Corbyn 'dragging Labour backwards'.
Byline: Gavin Cordon and David Deans Reporters firstname.lastname@example.org
LABOUR leadership frontrunner Jeremy Corbyn was yesterday accused of plotting to take the party back to the failed policies of the 1970s after he suggested he could seek to restore its historic commitment to the public ownership of industry.
Leadership rivals Yvette Cooper and Liz Kendall said the veteran left-winger was trying to "turn the clock back" after he hinted he could re-instate Clause IV, which enshrined "common ownership of the means of production" in the party's constitution. His campaign team later issued a "clarification" insisting he was not advocating a return to Clause IV - famously scrapped by Tony Blair 20 years ago in one of the defining moments of his leadership.
However, a spokesman confirmed that Mr Corbyn would seek to open a discussion about "public ownership objectives for the 21st century" - including the railways - if he won the race to succeed Ed Miliband.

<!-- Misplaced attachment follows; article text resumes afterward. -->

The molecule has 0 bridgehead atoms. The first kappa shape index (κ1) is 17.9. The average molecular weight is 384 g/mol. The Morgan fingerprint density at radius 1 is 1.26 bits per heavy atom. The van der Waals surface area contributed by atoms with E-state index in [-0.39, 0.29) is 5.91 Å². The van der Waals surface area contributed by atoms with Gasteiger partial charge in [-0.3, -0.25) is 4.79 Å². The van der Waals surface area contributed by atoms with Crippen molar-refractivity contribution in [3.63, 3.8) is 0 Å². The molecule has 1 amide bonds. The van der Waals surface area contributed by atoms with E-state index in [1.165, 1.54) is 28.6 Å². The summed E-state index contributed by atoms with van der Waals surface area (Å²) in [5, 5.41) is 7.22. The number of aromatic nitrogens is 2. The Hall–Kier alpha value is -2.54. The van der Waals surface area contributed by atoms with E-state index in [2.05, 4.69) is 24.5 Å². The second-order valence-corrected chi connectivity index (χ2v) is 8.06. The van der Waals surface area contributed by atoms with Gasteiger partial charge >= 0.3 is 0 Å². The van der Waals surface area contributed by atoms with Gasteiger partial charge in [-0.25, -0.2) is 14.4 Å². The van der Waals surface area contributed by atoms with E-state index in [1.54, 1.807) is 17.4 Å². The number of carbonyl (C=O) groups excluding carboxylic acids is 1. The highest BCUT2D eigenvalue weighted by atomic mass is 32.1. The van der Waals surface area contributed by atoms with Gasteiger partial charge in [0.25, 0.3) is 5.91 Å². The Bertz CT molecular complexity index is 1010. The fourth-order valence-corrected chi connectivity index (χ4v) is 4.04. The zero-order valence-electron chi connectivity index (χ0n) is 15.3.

The row, the latest twist in an increasingly fractious leadership fight, flared as Mr Corbyn prepared for two days of campaigning in Wales.
And it came after three Assembly Members offered their support to the unexpected bookies' favourite.
Mr Corbyn's words on public ownership, meanwhile, were seized on by Ms Cooper who said Labour did not need a return to "the days of British Leyland" - the nationalised car manufacturer which became a byword for shoddy products and industrial strife.
"Labour needs radical ideas for the future, not to turn the clock back.
"We've always been a progressive party that's embraced the future - this is not the time to be reactionary and cling to the past," she said.
Ms Kendall - the leadership challenger seen as being the closest to Mr Blair's policies - said Mr Corbyn represented a throwback to the failed ideas of left-wingers like the late Tony Benn.
Full report: Page 5
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|Title Annotation:||News; Front Page|
|Publication:||Western Mail (Cardiff, Wales)|
|Date:||Aug 10, 2015|
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